A new report by management consulting firm McKinsey & Company is getting to the heart of what it means to provide racial equity for Black consumers. While Black Americans’ spending power is reaching upward of $910 billion, the report finds that we are more likely than our non-Black counterparts to live in what is considered a consumer desert.
The US Census Bureau recognizes that these consumer deserts are often found in urban census tracts. And previous research from McKinsey found that Black households are nearly two-and-a-half times more likely than white households to live in these areas where great disparities exist. Often these urban census tracts are also food deserts, medically underserved or facing a provider shortage, and characterized by high housing and transportation costs (exceeding 50 percent of the local median income). They gather that nearly 3 million Black residents live in these areas, and while the pattern exists in rural areas, the people are less affected.
The goal now of McKinsey’s Institute for Black Economic Mobility is to encourage consumer-facing companies to make significant investments to better serve Black consumers and garner a loyal following because of it. By 2030, Black spending power is expected to reach $1.7 trillion. Much of this will be driven by population growth and income growth due to higher levels of education.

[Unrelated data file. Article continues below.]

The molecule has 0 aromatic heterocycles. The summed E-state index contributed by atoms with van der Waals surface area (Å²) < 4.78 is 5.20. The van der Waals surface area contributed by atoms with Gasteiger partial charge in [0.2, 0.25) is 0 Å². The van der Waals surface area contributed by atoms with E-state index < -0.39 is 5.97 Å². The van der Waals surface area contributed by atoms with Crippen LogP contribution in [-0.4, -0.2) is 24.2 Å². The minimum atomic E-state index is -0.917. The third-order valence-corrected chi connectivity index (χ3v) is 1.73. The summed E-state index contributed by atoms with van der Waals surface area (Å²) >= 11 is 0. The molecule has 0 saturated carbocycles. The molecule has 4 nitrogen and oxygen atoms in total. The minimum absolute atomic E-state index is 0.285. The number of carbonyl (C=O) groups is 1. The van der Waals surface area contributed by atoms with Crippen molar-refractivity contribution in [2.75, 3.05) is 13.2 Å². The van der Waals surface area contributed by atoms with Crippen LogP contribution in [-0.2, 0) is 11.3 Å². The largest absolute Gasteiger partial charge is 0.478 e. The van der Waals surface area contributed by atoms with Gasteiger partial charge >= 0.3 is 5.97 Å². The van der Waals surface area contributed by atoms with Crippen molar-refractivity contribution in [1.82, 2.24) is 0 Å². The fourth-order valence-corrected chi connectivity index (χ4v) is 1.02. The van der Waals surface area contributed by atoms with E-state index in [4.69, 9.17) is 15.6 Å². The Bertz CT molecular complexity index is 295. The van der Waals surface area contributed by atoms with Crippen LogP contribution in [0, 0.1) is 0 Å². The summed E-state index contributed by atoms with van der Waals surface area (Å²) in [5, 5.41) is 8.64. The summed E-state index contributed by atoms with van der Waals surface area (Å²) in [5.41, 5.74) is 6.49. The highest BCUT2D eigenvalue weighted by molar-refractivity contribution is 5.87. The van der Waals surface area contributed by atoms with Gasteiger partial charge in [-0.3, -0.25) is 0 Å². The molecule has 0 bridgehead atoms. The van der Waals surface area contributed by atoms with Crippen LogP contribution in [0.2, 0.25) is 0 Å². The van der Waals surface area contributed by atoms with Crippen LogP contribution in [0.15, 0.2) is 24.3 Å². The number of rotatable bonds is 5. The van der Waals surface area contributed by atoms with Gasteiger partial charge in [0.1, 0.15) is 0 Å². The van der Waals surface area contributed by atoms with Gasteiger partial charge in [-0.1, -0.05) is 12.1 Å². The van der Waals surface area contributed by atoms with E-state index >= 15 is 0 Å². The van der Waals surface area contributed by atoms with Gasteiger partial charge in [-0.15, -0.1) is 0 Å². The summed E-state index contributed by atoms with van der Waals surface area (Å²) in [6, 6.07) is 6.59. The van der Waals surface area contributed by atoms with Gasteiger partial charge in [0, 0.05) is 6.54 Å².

Despite spending amongst Black consumers being rather high, the report shows that Black consumers are still dissatisfied with current offerings. The leading cause of dissatisfaction among Black consumers is a lack of evidence of diversity, equity, and inclusion at the companies they support, which is why according to respondents, 81 percent of Black consumers are willing to switch brands. That number is even higher for sectors like beauty where 83 percent of consumers say they would switch brands if they can find an alternative that better fits their identity.
Within financial services, roughly a quarter of Black consumers are not happy with the products and services that are being offered to support financial health and security, but the ones who are happy say they are loyal to the brands that satisfy them.
Overall, McKinsey surmises that Black consumers’ unmet needs are worth $300 billion per year in consumer spending. That breaks down to $260 billion that consumers are willing to reallocate and up to $40 billion in new spending.